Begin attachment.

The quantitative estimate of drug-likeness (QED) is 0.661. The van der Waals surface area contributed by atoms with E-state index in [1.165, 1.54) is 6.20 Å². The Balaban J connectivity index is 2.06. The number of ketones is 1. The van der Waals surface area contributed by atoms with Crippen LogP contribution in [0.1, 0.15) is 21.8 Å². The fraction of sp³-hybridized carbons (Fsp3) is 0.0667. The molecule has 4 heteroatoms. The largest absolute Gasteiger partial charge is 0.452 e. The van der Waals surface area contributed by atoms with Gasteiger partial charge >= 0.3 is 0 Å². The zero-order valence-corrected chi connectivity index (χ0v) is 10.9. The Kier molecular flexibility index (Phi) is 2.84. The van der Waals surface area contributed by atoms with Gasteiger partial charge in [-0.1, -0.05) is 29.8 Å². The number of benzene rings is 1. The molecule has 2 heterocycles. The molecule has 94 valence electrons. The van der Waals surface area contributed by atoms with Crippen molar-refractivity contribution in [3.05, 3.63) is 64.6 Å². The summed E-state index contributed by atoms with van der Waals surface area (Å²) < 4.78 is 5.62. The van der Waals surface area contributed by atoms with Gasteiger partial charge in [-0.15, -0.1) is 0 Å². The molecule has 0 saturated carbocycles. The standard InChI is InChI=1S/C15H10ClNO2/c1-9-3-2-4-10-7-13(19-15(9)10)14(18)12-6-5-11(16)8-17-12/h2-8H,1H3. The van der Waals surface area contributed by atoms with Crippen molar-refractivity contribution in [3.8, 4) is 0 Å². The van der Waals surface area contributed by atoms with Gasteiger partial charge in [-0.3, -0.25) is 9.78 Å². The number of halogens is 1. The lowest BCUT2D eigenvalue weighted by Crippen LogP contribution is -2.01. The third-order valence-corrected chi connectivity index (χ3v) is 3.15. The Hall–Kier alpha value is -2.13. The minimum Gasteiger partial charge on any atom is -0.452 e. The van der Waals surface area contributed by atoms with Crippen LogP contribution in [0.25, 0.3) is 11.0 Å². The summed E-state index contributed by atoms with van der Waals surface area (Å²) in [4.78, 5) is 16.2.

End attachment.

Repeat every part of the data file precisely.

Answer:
The quantitative estimate of drug-likeness (QED) is 0.661. The van der Waals surface area contributed by atoms with E-state index in [1.165, 1.54) is 6.20 Å². The Balaban J connectivity index is 2.06. The number of ketones is 1. The van der Waals surface area contributed by atoms with Crippen LogP contribution in [0.1, 0.15) is 21.8 Å². The fraction of sp³-hybridized carbons (Fsp3) is 0.0667. The molecule has 4 heteroatoms. The largest absolute Gasteiger partial charge is 0.452 e. The van der Waals surface area contributed by atoms with Gasteiger partial charge >= 0.3 is 0 Å². The zero-order valence-corrected chi connectivity index (χ0v) is 10.9. The Kier molecular flexibility index (Phi) is 2.84. The van der Waals surface area contributed by atoms with Gasteiger partial charge in [-0.1, -0.05) is 29.8 Å². The number of benzene rings is 1. The molecule has 2 heterocycles. The molecule has 94 valence electrons. The van der Waals surface area contributed by atoms with Crippen molar-refractivity contribution in [3.05, 3.63) is 64.6 Å². The summed E-state index contributed by atoms with van der Waals surface area (Å²) < 4.78 is 5.62. The van der Waals surface area contributed by atoms with Gasteiger partial charge in [-0.15, -0.1) is 0 Å². The molecule has 0 saturated carbocycles. The standard InChI is InChI=1S/C15H10ClNO2/c1-9-3-2-4-10-7-13(19-15(9)10)14(18)12-6-5-11(16)8-17-12/h2-8H,1H3. The van der Waals surface area contributed by atoms with Crippen molar-refractivity contribution in [3.8, 4) is 0 Å². The van der Waals surface area contributed by atoms with Gasteiger partial charge in [-0.3, -0.25) is 9.78 Å². The number of halogens is 1. The lowest BCUT2D eigenvalue weighted by Crippen LogP contribution is -2.01. The third-order valence-corrected chi connectivity index (χ3v) is 3.15. The Hall–Kier alpha value is -2.13. The minimum Gasteiger partial charge on any atom is -0.452 e. The van der Waals surface area contributed by atoms with Crippen LogP contribution in [0.25, 0.3) is 11.0 Å². The summed E-state index contributed by atoms with van der Waals surface area (Å²) in [4.78, 5) is 16.2.